I’m still working on my 2009 ACEP Scientific Assembly handout for the LLSA exam test prep session (which were actually due yesterday!). Even though the conference isn’t until mid-October, the handouts are always due a few months earlier. And every year, it sneaks up on me! One of the articles I’m reviewing is about the risks of CT irradiation, published in the New England Journal of Medicine in 2007.

Currently, approximately 62 million CT scans are obtained in the U.S. annually. This is quite a contrast to the only 3 million obtained in 1980. Have you noticed the dramatically increased use of CT imaging in your Emergency Department? As a level-one trauma center, SF General certainly has. We recently upgraded to 64-slice CT scanners and are consistently pan-scanning all our high-mechanism trauma patients. We often find significant occult injuries which are masked by the patient’s depressed mental status and coexistent injuries.

On an individual patient level, CT = good.
On a public health level, however, CT = bad.

The glaring concern for CT irradiation is the long-term risk of cancer caused by the diagnostic imaging tool. Epidemiologic studies of survivors from the 1945 atomic bombs in Japan and various nuclear plants found that these people were exposed to around 20 milliSieverts of radiation. This is equivalent to an organ dose from a single average CT scan for an adult. The studies found that there was a dose-dependent association between irradiation and the incidence of cancer. This is especially true in children. Estimates suggest that 0.4% of all cancers in the U.S. will be caused iatrogenically by CT scans.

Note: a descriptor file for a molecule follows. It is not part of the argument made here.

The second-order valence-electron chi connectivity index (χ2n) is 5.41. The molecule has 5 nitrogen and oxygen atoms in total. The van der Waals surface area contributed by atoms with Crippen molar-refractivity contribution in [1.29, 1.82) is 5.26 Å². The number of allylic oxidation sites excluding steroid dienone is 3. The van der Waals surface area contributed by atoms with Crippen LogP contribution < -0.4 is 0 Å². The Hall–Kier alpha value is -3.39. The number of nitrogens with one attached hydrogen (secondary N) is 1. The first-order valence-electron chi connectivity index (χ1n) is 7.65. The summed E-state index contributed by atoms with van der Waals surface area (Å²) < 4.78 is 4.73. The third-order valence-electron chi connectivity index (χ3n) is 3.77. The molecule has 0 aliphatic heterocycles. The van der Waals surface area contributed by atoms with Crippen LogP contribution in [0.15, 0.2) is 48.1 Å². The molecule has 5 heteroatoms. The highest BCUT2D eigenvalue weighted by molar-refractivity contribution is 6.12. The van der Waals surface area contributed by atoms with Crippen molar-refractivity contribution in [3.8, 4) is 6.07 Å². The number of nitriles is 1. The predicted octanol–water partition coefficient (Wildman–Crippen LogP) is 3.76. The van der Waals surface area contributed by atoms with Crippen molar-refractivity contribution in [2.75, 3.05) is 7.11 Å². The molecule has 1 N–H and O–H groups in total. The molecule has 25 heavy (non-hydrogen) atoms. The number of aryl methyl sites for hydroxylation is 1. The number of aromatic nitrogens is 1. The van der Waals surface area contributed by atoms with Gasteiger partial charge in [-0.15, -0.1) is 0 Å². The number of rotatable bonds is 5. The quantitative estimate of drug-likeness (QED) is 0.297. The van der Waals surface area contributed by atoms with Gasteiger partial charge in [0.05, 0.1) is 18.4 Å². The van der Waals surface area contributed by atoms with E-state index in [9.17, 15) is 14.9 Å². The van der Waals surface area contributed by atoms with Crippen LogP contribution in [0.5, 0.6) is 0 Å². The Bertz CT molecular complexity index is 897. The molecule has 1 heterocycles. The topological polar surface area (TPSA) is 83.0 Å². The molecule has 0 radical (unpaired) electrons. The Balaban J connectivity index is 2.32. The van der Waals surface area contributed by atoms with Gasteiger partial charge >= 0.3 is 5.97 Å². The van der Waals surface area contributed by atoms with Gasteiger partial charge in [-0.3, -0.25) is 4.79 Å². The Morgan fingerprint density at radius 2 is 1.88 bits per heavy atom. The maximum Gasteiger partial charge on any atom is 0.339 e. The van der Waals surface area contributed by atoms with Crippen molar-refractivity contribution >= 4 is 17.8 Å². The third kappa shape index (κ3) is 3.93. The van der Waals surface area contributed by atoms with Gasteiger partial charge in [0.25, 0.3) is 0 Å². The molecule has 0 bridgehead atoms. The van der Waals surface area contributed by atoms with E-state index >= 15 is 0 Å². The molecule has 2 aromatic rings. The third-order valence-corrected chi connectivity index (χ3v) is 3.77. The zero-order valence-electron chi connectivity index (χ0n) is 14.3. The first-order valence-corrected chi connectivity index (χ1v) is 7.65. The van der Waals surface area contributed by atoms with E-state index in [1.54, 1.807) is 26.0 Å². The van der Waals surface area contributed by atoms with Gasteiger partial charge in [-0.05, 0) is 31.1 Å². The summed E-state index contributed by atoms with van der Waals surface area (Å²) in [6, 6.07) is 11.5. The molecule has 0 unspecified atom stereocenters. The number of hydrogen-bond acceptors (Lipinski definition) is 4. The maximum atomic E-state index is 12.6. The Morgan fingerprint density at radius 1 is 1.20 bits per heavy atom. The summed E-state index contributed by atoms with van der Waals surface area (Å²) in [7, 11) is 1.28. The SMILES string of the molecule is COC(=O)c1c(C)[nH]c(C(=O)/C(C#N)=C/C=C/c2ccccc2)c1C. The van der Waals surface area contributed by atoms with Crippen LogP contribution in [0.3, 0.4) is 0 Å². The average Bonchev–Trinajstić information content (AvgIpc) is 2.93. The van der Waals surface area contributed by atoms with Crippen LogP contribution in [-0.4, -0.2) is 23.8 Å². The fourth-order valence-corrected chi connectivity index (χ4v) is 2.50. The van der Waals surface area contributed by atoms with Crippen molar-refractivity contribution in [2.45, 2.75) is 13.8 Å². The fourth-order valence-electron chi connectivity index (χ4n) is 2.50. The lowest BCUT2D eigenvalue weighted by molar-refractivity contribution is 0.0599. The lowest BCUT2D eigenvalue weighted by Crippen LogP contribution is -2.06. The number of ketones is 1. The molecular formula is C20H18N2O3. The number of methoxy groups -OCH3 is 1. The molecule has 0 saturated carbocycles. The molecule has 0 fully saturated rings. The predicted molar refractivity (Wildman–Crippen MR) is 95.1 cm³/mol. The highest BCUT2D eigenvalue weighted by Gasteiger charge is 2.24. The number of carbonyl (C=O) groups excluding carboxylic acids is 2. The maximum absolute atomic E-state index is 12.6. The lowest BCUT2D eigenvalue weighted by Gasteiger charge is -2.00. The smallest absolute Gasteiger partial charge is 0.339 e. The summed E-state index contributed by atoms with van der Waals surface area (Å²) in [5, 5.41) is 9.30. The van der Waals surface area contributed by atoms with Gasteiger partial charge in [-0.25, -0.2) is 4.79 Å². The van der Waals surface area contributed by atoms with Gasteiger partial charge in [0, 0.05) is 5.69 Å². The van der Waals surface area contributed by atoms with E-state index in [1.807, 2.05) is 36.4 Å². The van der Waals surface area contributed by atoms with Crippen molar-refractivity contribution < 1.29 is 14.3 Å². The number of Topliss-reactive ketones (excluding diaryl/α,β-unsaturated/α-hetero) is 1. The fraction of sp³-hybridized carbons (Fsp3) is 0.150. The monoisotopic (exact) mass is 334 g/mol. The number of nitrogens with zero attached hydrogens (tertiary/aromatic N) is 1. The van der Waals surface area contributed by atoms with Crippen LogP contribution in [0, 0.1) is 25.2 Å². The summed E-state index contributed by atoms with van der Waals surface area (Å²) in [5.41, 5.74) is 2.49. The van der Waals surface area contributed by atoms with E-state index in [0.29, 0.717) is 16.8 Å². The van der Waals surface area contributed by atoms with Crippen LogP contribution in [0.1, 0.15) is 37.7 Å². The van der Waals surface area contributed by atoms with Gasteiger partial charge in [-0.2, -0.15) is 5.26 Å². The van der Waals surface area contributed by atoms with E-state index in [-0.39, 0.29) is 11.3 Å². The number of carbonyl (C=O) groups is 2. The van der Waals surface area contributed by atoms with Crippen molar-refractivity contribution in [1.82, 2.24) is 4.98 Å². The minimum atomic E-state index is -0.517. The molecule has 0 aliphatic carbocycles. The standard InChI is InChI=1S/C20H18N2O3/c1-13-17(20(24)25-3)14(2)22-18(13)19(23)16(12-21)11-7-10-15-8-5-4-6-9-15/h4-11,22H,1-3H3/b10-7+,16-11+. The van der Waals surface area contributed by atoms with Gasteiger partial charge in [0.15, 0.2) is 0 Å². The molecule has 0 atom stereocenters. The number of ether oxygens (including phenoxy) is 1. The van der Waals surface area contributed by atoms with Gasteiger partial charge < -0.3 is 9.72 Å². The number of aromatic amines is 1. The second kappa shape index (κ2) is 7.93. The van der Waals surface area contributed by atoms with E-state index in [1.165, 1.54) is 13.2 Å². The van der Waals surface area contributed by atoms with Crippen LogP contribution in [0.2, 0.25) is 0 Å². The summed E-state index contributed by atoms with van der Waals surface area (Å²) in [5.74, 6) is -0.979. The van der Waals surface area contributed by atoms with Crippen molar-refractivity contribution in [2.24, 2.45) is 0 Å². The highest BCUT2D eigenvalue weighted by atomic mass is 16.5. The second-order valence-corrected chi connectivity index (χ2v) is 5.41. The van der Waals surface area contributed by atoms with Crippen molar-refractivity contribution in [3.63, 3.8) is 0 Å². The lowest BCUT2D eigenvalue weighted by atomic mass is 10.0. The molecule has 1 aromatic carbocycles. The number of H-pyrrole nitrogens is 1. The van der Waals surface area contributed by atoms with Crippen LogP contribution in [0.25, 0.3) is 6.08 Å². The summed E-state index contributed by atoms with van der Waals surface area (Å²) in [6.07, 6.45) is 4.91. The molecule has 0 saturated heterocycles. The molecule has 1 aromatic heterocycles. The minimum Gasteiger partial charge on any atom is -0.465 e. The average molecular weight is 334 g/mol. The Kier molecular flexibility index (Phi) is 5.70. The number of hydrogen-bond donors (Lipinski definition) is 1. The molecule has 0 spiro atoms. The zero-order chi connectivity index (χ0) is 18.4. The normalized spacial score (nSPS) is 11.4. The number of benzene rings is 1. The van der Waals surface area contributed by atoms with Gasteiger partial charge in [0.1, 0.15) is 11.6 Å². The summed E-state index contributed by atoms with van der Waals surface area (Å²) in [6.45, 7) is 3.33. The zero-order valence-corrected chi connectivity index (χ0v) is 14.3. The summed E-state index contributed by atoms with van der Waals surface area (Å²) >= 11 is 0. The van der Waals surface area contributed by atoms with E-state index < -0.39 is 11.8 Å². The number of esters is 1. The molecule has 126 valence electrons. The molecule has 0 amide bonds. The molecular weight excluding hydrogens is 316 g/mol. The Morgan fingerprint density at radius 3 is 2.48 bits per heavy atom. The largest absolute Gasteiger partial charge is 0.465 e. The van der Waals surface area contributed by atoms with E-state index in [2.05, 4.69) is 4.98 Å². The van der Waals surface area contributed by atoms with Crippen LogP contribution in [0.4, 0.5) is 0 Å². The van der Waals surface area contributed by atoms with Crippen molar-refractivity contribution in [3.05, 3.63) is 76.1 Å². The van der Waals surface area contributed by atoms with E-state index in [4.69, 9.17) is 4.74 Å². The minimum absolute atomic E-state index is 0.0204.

The authors provide suggestions to minimize the public health cancer risk:

  • Adjust the automatic exposure-control option to minimize the radiation dose of each scan. Newer generation scanners allow this feature.
  • Consider ultrasonography and MRI as an alternative to CT because they do not have ionizing radiation risks.
  • Decrease the number of CT scans obtained in the population. Truly weigh the risk of cancer with absolute medical necessity.

There is a great online reference on the National Cancer Institute website, specifically addressing CT imaging for pediatric patients. Link

Reference: Brenner DJ, Hall EJ. Computed tomography – An increasing source of radiation exposure. N Engl J Med 2007; 357:2277-84.

Michelle Lin, MD
ALiEM Founder and CEO
Professor and Digital Innovation Lab Director
Department of Emergency Medicine
University of California, San Francisco
Michelle Lin, MD


Professor of Emerg Med at UCSF-Zuckerberg SF General. ALiEM Founder @aliemteam #PostitPearls at https://t.co/50EapJORCa Bio: https://t.co/7v7cgJqNEn
Michelle Lin, MD